Rough Grinding Wheel

About Rough Grinding Wheels

A grinding wheel is a power driven machine tool that utilizes a high-speed abrasive wheel to produce flat, cylindrical or other surfaces. They are used to finish work pieces, yielding high surface quality (e.g., reducing surface roughness), and high accuracy of dimension and shape. Grinding is in fact one of the most widely accepted finishing methods because it is capable of removing material in very small size of chips from 0.25 to 0.50 mm.

Rough grinding wheels, in particular, are grinding machines commonly used in rough grinding applications. Rough grindings typically refer to the removal of a large amount of material from a work piece. In this type of grinding, good surface finish is usually not the primary concern. Instead, they focus on removing the sprue from the casting product, grinding projections, and sharpening the hand tools.

Rough grinding wheels are often equipped with specialized abrasives to carry out the intended job. For instance, zirconia alumina, a family of abrasives made from different portions of zirconium oxide and aluminum oxide. Such abrasive is tough and durable, making it the ideal choice for roughing grinding applications like cut-off operations on a wide range of steels and steel alloys. You may also choose from a variety of different types of zirconia aluminum that is best fitted for your application.
 

Structure of Rough Grinding Wheels

The structure of rough grinding wheels primarily encompasses a variety of abrasives and a number of pores in unit volume. In fact, the structure of a grinding wheel is dictated by the distribution of abrasives and bore. The fundamental of the grinding wheel structure is called an open or dense grinding wheel. For dense grinding wheels, particles are clumped densely compared with open grinding wheels that have larger porosity. Generally speaking, the structure of a grinding wheel is coded in numbers. Higher numbers indicate an open structure of rough grinding wheels, whereas lower numbers indicate the dense grinding wheels.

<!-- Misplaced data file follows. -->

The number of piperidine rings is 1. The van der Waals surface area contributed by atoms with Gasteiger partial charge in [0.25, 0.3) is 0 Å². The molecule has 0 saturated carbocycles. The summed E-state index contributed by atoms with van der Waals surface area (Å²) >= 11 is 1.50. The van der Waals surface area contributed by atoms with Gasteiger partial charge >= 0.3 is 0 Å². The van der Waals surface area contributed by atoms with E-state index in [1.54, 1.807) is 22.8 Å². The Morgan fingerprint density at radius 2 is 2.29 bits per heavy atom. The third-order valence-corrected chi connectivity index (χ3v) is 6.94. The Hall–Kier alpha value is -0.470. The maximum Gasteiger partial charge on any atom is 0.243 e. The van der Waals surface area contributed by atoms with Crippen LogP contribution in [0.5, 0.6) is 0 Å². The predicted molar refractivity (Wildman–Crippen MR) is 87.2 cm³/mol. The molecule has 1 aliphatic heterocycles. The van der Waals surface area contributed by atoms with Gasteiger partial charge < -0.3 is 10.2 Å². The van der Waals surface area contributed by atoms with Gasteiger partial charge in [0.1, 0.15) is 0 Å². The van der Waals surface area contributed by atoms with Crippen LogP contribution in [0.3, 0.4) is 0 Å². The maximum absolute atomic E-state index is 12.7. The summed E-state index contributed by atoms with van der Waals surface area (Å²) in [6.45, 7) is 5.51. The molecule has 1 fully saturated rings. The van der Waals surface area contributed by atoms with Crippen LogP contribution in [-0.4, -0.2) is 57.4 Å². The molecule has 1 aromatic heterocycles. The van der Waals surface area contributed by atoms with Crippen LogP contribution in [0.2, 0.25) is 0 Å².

How you go about choosing the structure is largely attributed to the hardness of work piece material, required quality of surface finish, and the type of grinding operation. In most cases, an open structure is advisable for rough grinding and softer materials. Dense structured grinding wheels, on the other hand, are more ideal for harder and more brittle materials
 

Grain Size of Rough Grinding Wheel

This refers to the grain size of abrasives, which is also called grit. The number of grain sizes is determined by the number of holes in one-inch length of sieve used to filter the abrasive particles. Finer grain sizes are indicated by larger numbers. Grain sizes can typically be categorized into four classes: coarse, medium, fine, and very fine, with “coarse” being the lowest numbers and “very fine” having the highest numbers.

The grain size is depended on the quantity of material relative to the required quality of surface finish, as well as the hardness of material of the work piece. Note that only coarse and medium grain size are used for rough grinding, whereas very fine grain size is used for precision grinding. 
 

Precautions for Rough Grinding Wheels

Compared with stand grinding, rough grinding involves the removal of very rough edges from a foundry casting, surface scale from metals before welding or welding, and so on. Just as intimidating as the grinding operation may seem, it does pose certain hazards if one is not careful. Here are some of the potential hazards from undertaking rough grinding and how we can prevent them.

Bursting: Bursting sometimes happens during the rough grinding operation, especially when the grinding wheel is operating at a high speed. And there is in fact a trend of increasing speed capacity for these rough grinding wheels. The basic protective measure for bursting is to make sure that your grinding wheel is as robust as possible, meaning taking the nature of the bonding agent into account is very important. Grinding wheels with organic bonds are typically tougher than those of inorganic bonds, and are more capable of handling operations at high speeds.

Eye Injuries: Abrasives, grains, splinters and dust generated from the rough grinding operation can all be hazardous to eyes. This is why you need to have protective goggles on at all times when working with a rough grinding wheel. Fixed eye shields are exceptionally useful as well.

Fire: Ignition may also take place when grinding magnesium alloys. To minimize the risk of fire, high stands of maintenance and cleanliness are to be reinforced, as well as making sure that the ventilation system inside the shop is deployed properly. In addition, textile dust is particularly susceptible for ignition, so proper maintenance is definitely required. 

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